Stock investors are surveying the view from these lofty heights, with the S&P 500 trying to hold up just below the 1700 level, and they appear to be feeling some vertigo. They are wondering if there will be a catalyst to take stocks higher before Labor Day, or if the dreaded correction is imminent. However, my concern is that investors might be hamstrung by a perceived no-win situation.
As I discussed last week, earnings growth is now a prerequisite for a sustained rise in equity prices (as the P/E multiple approaches a practical ceiling) -- and it will have to be led by revenue growth from now on, as cost cutting and productivity improvements have been about maxed out. But with the Fed now focused solely on the economic data as it anxiously awaits an opportunity to begin tapering its bond buying programs, it might be creating a Catch-22. Any good economic news makes Fed tapering more likely, which scares investors about the market's ability to move up without the Fed's intervention. But if the economic numbers are weak, there is little reason to anticipate the critical revenue growth that companies will require, even with the Fed's injection of crisp new dollars.
Nevertheless, I remain confident that investor sentiment -- unencumbered by worries of global financial Armageddon, eurozone sovereign debt defaults, or a China growth slowdown -- eventually will find a way forward. However, the bigger obstacle actually may emanate from our own government, e.g., a Federal government that cannot function and municipalities that may have to resort to bankruptcy court to get out from under massive budget deficits and pension liabilities.
Of course, American business has proven time and again that it can find a path to prosperity no matter which party is in power. They just need to know what the rules are. While gridlock is usually good in that it prevents our elected representatives from meddling too much, it also can be bad if it leads to a government shutdown and the paralysis of uncertainty among entrepreneurs and corporate leaders. With an economy struggling to find its footing, widespread underemployment, and fresh college grads unable to find entry-level work in their target fields, now is not the time for more brinksmanship in government (despite their noble intentions).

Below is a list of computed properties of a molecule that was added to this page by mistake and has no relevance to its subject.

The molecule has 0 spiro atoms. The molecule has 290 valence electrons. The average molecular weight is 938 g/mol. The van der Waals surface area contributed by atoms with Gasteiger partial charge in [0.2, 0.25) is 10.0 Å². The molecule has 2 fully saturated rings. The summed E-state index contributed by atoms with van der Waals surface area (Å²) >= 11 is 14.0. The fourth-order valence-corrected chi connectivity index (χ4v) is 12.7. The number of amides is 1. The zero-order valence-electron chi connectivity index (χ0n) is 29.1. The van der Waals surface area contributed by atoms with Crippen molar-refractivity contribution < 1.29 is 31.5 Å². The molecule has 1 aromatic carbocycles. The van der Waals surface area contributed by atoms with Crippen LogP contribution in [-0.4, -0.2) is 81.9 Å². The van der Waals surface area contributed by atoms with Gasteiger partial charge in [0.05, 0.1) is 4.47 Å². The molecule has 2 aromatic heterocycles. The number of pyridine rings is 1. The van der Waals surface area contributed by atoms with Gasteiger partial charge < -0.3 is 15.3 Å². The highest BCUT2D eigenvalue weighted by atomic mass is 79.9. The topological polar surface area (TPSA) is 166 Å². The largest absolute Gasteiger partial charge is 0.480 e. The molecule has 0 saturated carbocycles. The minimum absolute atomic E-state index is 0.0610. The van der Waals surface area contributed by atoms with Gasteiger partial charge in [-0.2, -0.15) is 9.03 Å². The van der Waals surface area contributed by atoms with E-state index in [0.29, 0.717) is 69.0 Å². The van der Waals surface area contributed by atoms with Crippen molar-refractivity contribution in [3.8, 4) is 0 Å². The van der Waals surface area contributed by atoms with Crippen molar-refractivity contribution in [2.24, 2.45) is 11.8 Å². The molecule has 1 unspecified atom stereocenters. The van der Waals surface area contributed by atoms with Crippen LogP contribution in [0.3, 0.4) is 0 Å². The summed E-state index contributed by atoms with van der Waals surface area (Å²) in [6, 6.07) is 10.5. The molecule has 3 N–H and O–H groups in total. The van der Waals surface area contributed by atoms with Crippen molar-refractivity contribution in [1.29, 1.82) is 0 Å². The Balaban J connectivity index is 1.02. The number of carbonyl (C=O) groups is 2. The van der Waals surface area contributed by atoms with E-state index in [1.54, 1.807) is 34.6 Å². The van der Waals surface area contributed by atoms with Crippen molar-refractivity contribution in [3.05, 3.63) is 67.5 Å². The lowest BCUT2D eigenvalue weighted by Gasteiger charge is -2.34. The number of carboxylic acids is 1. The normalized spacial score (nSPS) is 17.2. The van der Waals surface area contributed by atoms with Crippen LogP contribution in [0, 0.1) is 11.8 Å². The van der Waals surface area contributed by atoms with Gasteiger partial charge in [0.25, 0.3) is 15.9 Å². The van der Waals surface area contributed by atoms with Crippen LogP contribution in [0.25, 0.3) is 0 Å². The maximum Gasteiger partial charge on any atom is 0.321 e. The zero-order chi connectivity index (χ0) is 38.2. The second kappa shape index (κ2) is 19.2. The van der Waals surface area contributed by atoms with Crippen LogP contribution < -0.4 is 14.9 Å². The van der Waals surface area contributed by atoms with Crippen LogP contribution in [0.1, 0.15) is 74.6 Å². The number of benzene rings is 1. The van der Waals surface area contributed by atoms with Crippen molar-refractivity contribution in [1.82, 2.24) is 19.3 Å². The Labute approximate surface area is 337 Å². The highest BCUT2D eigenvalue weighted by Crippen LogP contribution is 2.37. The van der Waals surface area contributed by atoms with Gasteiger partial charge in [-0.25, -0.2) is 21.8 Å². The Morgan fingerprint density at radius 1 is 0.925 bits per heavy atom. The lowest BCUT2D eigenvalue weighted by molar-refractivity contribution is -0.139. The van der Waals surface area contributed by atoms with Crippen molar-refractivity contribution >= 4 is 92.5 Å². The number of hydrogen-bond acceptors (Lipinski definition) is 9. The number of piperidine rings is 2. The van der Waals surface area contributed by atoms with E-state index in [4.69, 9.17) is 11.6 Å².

With high stock correlations (i.e., all boats generally rising or falling together), stock picking has been difficult -- particularly for those trying to sell short, as this has been like swimming against a riptide. Nevertheless, Sabrient subsidiary Gradient Analytics has been finding some success in these shark-infested waters. Gradient is a forensic accounting research firm that provides the buy-side with supplemental research primarily focused on identifying red flags that indicate higher risk of earnings misses or restatement, which is valuable for risk monitoring of long positions or for identifying high-potential short candidates.
Some stocks with negative Gradient ratings that announced disappointing news recently include Orthofix International (NASDAQ:OFIX), Ralph Lauren (NYSE:RL), Haemonetics (NYSE:HAE), Open Text (NASDAQ:OTEX), Infinera (NASDAQ:INFN), KBR Inc (NYSE:KBR), and foreign listings Royal Imtech (OTC:IMTEF), Canon (NYSE:CAJ), and China Shanshui Cement (OTC:CCGLF).
For example, Gradient began pounding the table on Royal Imtech back in September 2011 due to troublesome earnings quality trends, including work-in-progress assets. The stock has been a complete train wreck since then. Also, Orthofix International NV announced on Wednesday that it will be restating the past couple of years' reports due to revenue recognition issues. Gradient first issued a comprehensive report in late April noting that sales channels were overfilled and that revenue may have been prematurely recognized in 2012.